Thursday, 12 December 2013

One Man's Opinion: CORROSION by JON BASSOFF




I really enjoyed Corrosion. It’s a stylish novel that tells a number of stories that merge together to create a nightmarish tale.

As an opening, an Iraq veteran becomes stranded in a small American town when his car packs up on him. The veteran has a scarred face – totally scarred – and this has an impact upon all the interactions he has.
It’s not long before he gets mixed up with a classic femme fatale. He’s pretty switched on about the way he’s being treated, but goes along for the ride with a compulsive need for a woman he needs but barely likes. As this story picks up, the veteran gets himself in a whole barrel full of scalding hot water.

This story in itself would have probably satisfied my requirements from the book, but Bassoff doesn’t stop there. He takes us to another place. Another corner of the world where things are utterly dismal.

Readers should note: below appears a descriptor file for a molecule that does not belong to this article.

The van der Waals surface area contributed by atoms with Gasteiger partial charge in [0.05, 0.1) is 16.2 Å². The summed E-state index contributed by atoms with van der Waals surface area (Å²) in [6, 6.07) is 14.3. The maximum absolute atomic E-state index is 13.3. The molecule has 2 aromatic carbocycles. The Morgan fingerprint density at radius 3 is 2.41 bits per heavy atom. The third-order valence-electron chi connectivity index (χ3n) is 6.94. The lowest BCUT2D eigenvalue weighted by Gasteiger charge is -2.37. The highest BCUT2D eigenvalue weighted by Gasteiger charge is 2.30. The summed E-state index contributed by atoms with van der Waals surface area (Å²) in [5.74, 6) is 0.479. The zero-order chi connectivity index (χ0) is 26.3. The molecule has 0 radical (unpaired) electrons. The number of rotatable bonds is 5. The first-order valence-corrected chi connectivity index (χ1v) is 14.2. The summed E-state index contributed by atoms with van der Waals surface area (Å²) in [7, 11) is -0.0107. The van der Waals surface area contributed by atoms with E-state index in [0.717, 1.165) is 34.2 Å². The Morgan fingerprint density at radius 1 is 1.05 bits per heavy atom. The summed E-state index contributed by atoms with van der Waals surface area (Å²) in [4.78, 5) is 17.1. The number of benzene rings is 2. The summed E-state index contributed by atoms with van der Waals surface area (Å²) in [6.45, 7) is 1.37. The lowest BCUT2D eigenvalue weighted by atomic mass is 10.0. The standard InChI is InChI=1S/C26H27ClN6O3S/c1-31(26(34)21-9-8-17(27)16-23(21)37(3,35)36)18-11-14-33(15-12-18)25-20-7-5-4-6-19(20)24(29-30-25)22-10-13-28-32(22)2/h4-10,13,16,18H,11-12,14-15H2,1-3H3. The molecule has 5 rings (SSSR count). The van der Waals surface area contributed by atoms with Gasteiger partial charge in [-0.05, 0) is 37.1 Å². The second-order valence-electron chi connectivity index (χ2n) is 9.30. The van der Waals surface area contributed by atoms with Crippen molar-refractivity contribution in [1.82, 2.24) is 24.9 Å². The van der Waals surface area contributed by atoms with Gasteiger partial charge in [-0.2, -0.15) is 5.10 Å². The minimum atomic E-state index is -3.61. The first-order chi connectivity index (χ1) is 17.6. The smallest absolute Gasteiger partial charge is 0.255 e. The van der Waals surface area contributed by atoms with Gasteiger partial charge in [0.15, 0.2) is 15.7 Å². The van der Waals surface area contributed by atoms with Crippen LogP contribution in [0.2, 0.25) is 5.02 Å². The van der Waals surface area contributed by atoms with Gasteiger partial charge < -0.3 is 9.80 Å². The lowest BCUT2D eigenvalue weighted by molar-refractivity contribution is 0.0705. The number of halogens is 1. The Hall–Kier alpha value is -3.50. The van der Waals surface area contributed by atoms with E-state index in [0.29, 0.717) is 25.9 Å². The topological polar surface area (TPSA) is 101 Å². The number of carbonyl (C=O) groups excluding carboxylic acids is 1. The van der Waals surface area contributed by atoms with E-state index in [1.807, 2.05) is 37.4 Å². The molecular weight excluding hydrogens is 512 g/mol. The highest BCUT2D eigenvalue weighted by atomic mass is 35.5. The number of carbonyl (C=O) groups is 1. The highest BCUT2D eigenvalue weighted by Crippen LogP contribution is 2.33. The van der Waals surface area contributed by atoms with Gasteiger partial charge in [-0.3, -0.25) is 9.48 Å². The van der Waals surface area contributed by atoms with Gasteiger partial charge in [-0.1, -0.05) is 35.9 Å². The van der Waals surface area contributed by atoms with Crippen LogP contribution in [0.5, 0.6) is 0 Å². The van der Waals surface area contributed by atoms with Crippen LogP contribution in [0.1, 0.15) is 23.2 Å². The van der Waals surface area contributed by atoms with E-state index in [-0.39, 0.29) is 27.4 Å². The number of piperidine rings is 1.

A woman is dying in bed. Her husband has been experimenting for many years to find a cure for her. He has found the Christ Rat. The rat in which he can pin all his hopes. 

This couple has a son. He’s pretty much been forced to bring himself up, missing out on school and on social norms. As such, he’s forced to live in the margins, not just of society but within his own household. Accompanying him while he shifts from bad decisions to unfortunate events to the sick-bed of his mother makes very uncomfortable reading. Thank goodness for Constance, the waitress who offers a shaft of light in his dreams. 

Poor Constance.

For a while in the book, I was taken to the movie Angel Heart. The echoes that took me there were the war-vet who has only a loose grasp of his identity and whose credentials are brought into question as the story unfolds. An uneasy sense that the man isn’t all he thinks he is gives the book a strong and original edge. Unlike Angel Heart, there’s no need to shift into the realms of trickery and all of the connections are very plausible. There is a Lou Cifer of sorts, only in this case, the devil is merely a human being.

One of the things I particularly enjoyed here was the speech. There’s no punctuation for it and it takes a page or so to get used to. When I clicked with this, I really loved it. To my mind, it must have made the author work that little bit harder, but it was well worth it for the streamlining it offers and the hard edge it gives to the dialogue. It really does work very well indeed. 

Congratulations Jon Bassoff for an excellent debut. I’ll be looking out for more.

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